And for a baby as young as Alex, available hearts are rare. UCLA performs about two dozen pediatric heart transplants a year, but only two or three on infants.

    As of Christmas 2009, young Alex as still not able to swallow food because his throat was sore for such a long time from having a feeding tube down his throat. But he was undergoing exercises to learn how to swallow.

  • Alex underwent his fourth open-heart surgery in Los Angeles on April 15, 2013, at 5 years of age. The mild-mannered Montoyo said that dealing with Alex’s condition may have helped him professionally.

    “It makes me a better coach, I think, because I can stay even-keeled more,” Montoyo said. “It makes it easier to lose a game — no one’s going to die.”

  • In December 2007, the Montgomery Biscuits raised $12,756 for the Alexander Montoyo Fund, going to help the infant son of the former manager of the Biscuits. More than 60 people, including minor league players and Major League players, donated a total of $7,756. And Biscuits owners Tom Dickson and Sherrie Myers matched the first $5,000 raised.

  • In June 2009, little Alex underwent another heart surgery, his third. So Charlie left the team for a few weeks to help care for the infant and it's mom.

  • In 2016, during a Rays' off day, Charlie was inducted into the International League Hall of Fame. Montoyo traveled to Durham, N.C., where he was inducted along with Hensley Meulens prior to the Bulls' game at Durham Athletic Park.  

    "When they called to tell me the news, my first thought was that I was going to have the chance to go back to Durham and thank everybody, all the great people and the fans and everyone," Montoyo said. "That's what I'm excited about, thanking people."

    Montoyo managed the Bulls from 2007-2014, winning a franchise-record 663 games and two Governors' Cup titles. (Chastain - MLB.com - 5/18/16)

  • Dec 21, 2018: The holiday season will feel a little more special for the Montoyo family this year 2018, as Charlie Montoyo spends his first Christmas as a Major League manager. Montoyo was named as John Gibbons' replacement in late October, and he's been spending the last two months preparing for his first season in Toronto's dugout. Before the heavy lifting begins, Montoyo has one last opportunity to enjoy a quiet holiday season with his family in Tucson, Ariz. During a recent stop at Major League Baseball's Winter Meetings in Las Vegas, Montoyo took time to share some of his Christmas traditions with MLB.com and what he's looking forward to the most in 2019:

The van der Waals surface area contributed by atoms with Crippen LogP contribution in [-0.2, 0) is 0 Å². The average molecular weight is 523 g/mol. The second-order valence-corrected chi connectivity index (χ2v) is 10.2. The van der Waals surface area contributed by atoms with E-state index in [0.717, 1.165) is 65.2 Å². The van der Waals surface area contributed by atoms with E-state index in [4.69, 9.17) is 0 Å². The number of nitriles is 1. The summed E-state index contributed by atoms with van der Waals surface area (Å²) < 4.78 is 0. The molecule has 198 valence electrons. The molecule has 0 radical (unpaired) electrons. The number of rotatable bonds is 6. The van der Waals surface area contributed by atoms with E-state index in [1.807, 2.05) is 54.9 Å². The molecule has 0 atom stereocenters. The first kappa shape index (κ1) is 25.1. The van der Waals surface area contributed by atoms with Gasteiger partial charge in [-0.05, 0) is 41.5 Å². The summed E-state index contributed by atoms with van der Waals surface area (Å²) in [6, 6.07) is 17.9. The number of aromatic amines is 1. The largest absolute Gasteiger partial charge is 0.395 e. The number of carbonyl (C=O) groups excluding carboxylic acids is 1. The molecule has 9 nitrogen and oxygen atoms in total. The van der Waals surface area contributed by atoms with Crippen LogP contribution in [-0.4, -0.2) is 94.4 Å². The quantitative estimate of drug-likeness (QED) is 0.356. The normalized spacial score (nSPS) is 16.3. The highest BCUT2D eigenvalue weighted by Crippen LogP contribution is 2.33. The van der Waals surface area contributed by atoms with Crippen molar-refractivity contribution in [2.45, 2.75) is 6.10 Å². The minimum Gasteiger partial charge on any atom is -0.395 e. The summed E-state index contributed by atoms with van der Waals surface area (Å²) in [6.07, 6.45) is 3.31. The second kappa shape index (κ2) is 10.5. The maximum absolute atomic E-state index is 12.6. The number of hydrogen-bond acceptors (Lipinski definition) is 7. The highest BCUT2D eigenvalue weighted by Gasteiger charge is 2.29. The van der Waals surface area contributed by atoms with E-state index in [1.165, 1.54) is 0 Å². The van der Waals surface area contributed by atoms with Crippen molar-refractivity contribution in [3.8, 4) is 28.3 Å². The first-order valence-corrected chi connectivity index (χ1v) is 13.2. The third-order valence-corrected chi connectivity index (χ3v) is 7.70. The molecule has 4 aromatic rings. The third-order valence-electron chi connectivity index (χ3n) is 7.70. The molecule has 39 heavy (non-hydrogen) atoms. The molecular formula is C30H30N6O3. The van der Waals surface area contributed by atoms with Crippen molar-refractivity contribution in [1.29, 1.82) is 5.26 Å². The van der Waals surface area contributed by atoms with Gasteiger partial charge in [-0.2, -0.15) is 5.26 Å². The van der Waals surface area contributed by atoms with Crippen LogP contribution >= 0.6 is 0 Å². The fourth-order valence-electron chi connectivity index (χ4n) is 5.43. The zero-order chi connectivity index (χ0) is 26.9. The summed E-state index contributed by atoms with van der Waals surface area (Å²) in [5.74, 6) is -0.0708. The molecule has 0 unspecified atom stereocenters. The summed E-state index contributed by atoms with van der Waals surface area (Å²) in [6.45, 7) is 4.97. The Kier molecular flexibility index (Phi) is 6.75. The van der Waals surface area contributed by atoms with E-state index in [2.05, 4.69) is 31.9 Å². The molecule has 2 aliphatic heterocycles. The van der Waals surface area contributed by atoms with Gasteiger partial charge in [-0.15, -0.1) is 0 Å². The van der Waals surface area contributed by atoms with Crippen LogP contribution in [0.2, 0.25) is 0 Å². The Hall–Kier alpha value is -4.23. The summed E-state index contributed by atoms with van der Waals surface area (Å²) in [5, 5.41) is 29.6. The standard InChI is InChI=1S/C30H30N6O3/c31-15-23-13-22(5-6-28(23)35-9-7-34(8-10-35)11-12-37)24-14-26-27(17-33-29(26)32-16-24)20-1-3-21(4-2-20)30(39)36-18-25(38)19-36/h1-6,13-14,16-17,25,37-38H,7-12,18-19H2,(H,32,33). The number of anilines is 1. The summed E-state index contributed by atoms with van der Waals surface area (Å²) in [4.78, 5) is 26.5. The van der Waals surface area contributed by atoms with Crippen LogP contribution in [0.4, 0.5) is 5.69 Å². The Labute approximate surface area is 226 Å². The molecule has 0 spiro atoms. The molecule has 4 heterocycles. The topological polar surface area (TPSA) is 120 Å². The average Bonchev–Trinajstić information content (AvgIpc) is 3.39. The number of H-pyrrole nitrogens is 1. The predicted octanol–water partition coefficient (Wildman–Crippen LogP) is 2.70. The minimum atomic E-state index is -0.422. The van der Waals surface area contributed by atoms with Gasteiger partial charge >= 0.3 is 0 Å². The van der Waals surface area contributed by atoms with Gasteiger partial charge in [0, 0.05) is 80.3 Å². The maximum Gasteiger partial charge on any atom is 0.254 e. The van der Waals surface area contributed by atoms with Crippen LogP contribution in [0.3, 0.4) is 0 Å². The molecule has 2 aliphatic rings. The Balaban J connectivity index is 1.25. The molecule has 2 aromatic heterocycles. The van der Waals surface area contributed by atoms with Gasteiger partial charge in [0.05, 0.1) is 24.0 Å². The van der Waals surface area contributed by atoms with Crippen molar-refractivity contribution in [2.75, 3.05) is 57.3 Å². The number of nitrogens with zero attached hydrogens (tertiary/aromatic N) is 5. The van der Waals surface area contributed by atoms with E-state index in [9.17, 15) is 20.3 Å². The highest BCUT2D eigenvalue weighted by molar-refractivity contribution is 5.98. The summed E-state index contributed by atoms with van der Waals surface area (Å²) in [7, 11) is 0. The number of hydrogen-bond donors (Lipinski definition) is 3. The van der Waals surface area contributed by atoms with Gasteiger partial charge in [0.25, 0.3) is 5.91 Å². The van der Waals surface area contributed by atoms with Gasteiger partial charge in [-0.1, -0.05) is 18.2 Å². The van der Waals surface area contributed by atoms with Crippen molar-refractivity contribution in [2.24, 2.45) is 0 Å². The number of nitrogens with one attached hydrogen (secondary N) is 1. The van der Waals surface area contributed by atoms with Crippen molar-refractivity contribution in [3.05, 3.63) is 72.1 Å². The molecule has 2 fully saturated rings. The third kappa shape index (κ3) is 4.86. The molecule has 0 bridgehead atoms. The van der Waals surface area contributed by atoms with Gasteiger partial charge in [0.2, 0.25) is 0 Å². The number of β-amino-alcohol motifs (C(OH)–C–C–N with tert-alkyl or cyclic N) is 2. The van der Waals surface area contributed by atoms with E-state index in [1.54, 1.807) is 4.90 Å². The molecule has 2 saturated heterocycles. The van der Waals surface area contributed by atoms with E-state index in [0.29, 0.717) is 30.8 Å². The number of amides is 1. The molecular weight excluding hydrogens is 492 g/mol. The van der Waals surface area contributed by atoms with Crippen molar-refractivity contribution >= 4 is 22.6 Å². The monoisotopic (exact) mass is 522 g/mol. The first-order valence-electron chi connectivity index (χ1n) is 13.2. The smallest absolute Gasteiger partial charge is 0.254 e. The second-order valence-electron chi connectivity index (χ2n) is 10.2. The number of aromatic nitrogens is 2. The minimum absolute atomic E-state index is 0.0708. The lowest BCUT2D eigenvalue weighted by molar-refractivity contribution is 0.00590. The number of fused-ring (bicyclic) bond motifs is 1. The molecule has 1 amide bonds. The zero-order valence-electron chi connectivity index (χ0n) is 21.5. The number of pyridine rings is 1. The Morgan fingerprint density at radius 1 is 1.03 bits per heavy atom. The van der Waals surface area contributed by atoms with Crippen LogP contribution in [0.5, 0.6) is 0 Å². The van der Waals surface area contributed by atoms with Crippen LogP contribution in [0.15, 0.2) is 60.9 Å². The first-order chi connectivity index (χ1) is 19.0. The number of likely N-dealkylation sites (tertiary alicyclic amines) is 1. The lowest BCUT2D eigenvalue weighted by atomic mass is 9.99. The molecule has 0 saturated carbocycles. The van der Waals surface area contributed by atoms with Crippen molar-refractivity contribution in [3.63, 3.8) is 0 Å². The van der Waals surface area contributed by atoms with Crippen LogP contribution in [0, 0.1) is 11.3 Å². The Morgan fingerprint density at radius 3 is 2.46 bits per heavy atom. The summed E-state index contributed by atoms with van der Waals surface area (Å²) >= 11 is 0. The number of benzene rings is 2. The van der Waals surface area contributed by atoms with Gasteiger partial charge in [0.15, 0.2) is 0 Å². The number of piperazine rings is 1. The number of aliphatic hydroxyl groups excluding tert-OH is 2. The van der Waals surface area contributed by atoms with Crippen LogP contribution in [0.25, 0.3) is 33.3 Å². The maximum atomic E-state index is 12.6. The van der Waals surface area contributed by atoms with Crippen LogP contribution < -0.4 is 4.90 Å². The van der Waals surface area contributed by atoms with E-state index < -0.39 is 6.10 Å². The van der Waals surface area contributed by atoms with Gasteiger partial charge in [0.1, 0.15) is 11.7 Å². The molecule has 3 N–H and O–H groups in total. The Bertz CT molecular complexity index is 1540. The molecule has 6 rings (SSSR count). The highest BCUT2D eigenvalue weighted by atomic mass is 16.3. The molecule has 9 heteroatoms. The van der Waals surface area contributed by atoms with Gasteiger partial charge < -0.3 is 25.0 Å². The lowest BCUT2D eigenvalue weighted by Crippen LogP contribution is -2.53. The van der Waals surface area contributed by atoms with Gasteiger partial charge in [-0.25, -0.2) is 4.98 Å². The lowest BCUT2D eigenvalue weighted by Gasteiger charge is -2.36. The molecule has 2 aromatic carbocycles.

MLB.com: What is Christmas like in the Montoyo household? Are there specific traditions that you follow?

    Montoyo: My wife, she loves Christmas, so my house is decorated already; it has been decorated for weeks. Obviously, there's Santa Claus and stuff like that, but then in my house we also celebrate Three Kings' Day. That's a really big day in Puerto Rico -- it's when the three kings brought presents to baby Jesus and it's on Jan. 6. That's the day in Puerto Rico when the children receive their gifts, too.

    MLB.com: What type of traditions do you follow for Three Kings' Day?

    Montoyo: What you do with your kids, you go get grass and then you put it under the bed, and the camel is supposed to eat the grass. It's a big day for Puerto Rico, and we keep those traditions in my house. ... My 16-year-old son obviously knows Santa Claus isn't real anymore, and this will probably be the last year with my 11-year-old [thinking Santa is real].

    MLB.com: What do you like most about this time of the year?